If you have an ear infection or other underlying medical condition, your doctor may recommend antibiotics or other medication to treat the condition. Always complete the course according to the recommended dosage to prevent the illness from getting worse. 

Always visit your doctor before using any medication, especially for painkillers and other sedative medication. 


African Lady In Braces Pointing Finger At Teeth

If your teeth are misaligned, it may cause occasional jaw or ear pain. Dental braces are a tool to treat problems related to your teeth, like crowding and crooked teeth, and can help reduce the pain in the long run. 

While braces are expensive and it may take time to heal misaligned teeth, they are effective and you won’t have to deal with the problem in the long run. 

Decongestant Sprays

Decongestant sprays are an effective way to treat sinusitis and other problems related to your nasal cavities, which eventually will help lessen the pain in your jaw and ear. 

You use decongestant sprays to flush out unwanted fluid, viruses, and bacteria in your nasal cavities. These sprays are inexpensive, or you can make the mixture at home by mixing one teaspoon of sterline water, ½ teaspoon of salt, and a pinch of baking soda.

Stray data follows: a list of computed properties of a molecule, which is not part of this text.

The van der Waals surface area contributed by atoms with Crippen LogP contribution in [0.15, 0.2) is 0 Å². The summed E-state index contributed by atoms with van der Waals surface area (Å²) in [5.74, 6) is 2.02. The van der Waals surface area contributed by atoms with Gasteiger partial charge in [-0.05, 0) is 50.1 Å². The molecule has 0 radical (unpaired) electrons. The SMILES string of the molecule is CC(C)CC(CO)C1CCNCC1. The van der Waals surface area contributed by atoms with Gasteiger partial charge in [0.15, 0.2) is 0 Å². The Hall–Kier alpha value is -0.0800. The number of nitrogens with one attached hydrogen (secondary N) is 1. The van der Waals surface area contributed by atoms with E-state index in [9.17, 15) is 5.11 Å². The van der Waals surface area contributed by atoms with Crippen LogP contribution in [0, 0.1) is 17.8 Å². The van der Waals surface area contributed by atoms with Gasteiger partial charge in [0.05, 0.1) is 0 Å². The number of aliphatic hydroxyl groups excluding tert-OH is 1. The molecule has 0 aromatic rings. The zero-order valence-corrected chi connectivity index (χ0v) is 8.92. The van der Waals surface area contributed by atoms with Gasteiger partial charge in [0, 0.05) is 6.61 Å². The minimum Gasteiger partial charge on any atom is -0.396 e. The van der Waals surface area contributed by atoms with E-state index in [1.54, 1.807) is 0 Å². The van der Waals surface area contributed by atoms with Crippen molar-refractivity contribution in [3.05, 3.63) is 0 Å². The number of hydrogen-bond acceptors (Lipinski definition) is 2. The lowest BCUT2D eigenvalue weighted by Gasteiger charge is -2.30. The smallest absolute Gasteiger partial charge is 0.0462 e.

Improving Your Lifestyle

TMJ disorders, an inactive lifestyle, a tendency to eat unhealthy or sour foods, and poor sleeping habits can make your jaw pain worse. 

Sometimes, TMJ disorders can’t be treated, but you can reduce the pain or make the symptoms dormant through a change in lifestyle. 

If you want to reduce joint pain, try these tips:

  • Maintain a calcium-rich diet.  
  • Eat more soft foods. 
  • Try herbal medicines.
  • Perform jaw exercises.
  • Find ways to manage stress.
  • Don’t push your body to its limits while working.

When Should You Go See a Doctor? 

In the early stages of pain in your ear and jaw, it’s recommended to try home therapies and natural treatments, especially if the pain is temporary. 

However, you should see a doctor if the pain persists or you get frequent flare-ups. 

Visit a doctor if: 

  • You experience swelling in either jaw or ear. 
  • The infection gets worse. 
  • Therapy doesn’t have any effect. 
  • You become unable to eat or drink.
  • Your ear starts watering, which may be accompanied by swelling.
  • You have a persistent fever with jaw or ear pain.
  • The pain is interfering with your sleep. 

It’s best to go for a checkup, even if the pain goes away after a while since your doctor will identify the underlying medical condition causing the pain.